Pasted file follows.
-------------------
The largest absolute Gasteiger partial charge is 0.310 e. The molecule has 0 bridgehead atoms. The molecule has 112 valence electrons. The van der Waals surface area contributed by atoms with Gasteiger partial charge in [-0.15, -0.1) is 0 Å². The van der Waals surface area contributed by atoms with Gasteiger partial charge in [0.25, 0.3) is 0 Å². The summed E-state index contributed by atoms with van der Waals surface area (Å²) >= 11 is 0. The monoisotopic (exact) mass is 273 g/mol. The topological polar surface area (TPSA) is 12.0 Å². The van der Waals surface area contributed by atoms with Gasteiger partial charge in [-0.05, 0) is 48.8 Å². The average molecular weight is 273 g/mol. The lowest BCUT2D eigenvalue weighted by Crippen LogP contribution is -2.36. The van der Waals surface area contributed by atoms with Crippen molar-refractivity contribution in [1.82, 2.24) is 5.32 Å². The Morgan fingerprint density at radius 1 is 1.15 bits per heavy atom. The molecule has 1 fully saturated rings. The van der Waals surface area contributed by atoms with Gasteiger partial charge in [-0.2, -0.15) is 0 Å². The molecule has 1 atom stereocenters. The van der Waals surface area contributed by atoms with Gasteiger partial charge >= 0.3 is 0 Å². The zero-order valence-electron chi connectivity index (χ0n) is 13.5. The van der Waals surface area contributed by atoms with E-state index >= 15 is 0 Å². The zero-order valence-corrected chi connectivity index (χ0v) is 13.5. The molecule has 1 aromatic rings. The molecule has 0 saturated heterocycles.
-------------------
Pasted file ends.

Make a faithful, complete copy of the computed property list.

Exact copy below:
The largest absolute Gasteiger partial charge is 0.310 e. The molecule has 0 bridgehead atoms. The molecule has 112 valence electrons. The van der Waals surface area contributed by atoms with Gasteiger partial charge in [-0.15, -0.1) is 0 Å². The van der Waals surface area contributed by atoms with Gasteiger partial charge in [0.25, 0.3) is 0 Å². The summed E-state index contributed by atoms with van der Waals surface area (Å²) >= 11 is 0. The monoisotopic (exact) mass is 273 g/mol. The topological polar surface area (TPSA) is 12.0 Å². The van der Waals surface area contributed by atoms with Gasteiger partial charge in [-0.05, 0) is 48.8 Å². The average molecular weight is 273 g/mol. The lowest BCUT2D eigenvalue weighted by Crippen LogP contribution is -2.36. The van der Waals surface area contributed by atoms with Crippen molar-refractivity contribution in [1.82, 2.24) is 5.32 Å². The Morgan fingerprint density at radius 1 is 1.15 bits per heavy atom. The molecule has 1 fully saturated rings. The van der Waals surface area contributed by atoms with Gasteiger partial charge in [-0.2, -0.15) is 0 Å². The molecule has 1 atom stereocenters. The van der Waals surface area contributed by atoms with Gasteiger partial charge >= 0.3 is 0 Å². The zero-order valence-electron chi connectivity index (χ0n) is 13.5. The van der Waals surface area contributed by atoms with E-state index >= 15 is 0 Å². The zero-order valence-corrected chi connectivity index (χ0v) is 13.5. The molecule has 1 aromatic rings. The molecule has 0 saturated heterocycles.